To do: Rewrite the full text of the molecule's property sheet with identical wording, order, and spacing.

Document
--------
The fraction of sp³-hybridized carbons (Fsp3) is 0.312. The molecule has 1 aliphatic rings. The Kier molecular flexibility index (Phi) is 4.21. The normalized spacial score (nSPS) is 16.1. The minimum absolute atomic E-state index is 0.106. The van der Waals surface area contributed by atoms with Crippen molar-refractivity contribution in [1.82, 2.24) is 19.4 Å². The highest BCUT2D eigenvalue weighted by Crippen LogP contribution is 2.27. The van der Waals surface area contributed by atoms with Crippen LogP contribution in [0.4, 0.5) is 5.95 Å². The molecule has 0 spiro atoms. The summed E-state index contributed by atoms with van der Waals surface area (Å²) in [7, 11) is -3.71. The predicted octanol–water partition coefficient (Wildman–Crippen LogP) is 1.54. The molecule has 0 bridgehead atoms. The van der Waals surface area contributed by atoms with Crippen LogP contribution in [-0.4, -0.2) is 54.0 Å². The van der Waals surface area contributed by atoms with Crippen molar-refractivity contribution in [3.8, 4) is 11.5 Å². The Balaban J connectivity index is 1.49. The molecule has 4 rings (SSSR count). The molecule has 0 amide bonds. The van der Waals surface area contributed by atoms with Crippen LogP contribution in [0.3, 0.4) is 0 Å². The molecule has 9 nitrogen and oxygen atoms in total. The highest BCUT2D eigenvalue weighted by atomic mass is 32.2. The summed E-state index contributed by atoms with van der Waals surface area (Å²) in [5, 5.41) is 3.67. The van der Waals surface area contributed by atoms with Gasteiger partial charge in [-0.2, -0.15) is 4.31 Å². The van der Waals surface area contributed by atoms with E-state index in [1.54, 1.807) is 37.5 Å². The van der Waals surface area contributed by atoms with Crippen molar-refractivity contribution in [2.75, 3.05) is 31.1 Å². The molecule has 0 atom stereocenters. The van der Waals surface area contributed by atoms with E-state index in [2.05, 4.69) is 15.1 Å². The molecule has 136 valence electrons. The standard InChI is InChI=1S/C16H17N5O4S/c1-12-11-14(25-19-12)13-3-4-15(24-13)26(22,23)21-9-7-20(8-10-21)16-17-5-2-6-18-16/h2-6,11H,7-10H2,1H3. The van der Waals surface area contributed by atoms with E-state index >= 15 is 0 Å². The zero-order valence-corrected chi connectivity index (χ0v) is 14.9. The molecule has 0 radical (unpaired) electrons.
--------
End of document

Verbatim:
The fraction of sp³-hybridized carbons (Fsp3) is 0.312. The molecule has 1 aliphatic rings. The Kier molecular flexibility index (Phi) is 4.21. The normalized spacial score (nSPS) is 16.1. The minimum absolute atomic E-state index is 0.106. The van der Waals surface area contributed by atoms with Crippen molar-refractivity contribution in [1.82, 2.24) is 19.4 Å². The highest BCUT2D eigenvalue weighted by Crippen LogP contribution is 2.27. The van der Waals surface area contributed by atoms with Crippen LogP contribution in [0.4, 0.5) is 5.95 Å². The molecule has 0 spiro atoms. The summed E-state index contributed by atoms with van der Waals surface area (Å²) in [7, 11) is -3.71. The predicted octanol–water partition coefficient (Wildman–Crippen LogP) is 1.54. The molecule has 0 bridgehead atoms. The van der Waals surface area contributed by atoms with Crippen LogP contribution in [-0.4, -0.2) is 54.0 Å². The van der Waals surface area contributed by atoms with Crippen molar-refractivity contribution in [3.8, 4) is 11.5 Å². The Balaban J connectivity index is 1.49. The molecule has 4 rings (SSSR count). The molecule has 0 amide bonds. The van der Waals surface area contributed by atoms with Crippen LogP contribution in [0.3, 0.4) is 0 Å². The molecule has 9 nitrogen and oxygen atoms in total. The highest BCUT2D eigenvalue weighted by atomic mass is 32.2. The summed E-state index contributed by atoms with van der Waals surface area (Å²) in [5, 5.41) is 3.67. The van der Waals surface area contributed by atoms with Gasteiger partial charge in [-0.2, -0.15) is 4.31 Å². The van der Waals surface area contributed by atoms with E-state index in [1.54, 1.807) is 37.5 Å². The van der Waals surface area contributed by atoms with Crippen molar-refractivity contribution in [2.75, 3.05) is 31.1 Å². The molecule has 0 atom stereocenters. The van der Waals surface area contributed by atoms with E-state index in [2.05, 4.69) is 15.1 Å². The molecule has 136 valence electrons. The standard InChI is InChI=1S/C16H17N5O4S/c1-12-11-14(25-19-12)13-3-4-15(24-13)26(22,23)21-9-7-20(8-10-21)16-17-5-2-6-18-16/h2-6,11H,7-10H2,1H3. The van der Waals surface area contributed by atoms with E-state index >= 15 is 0 Å². The zero-order valence-corrected chi connectivity index (χ0v) is 14.9. The molecule has 0 radical (unpaired) electrons.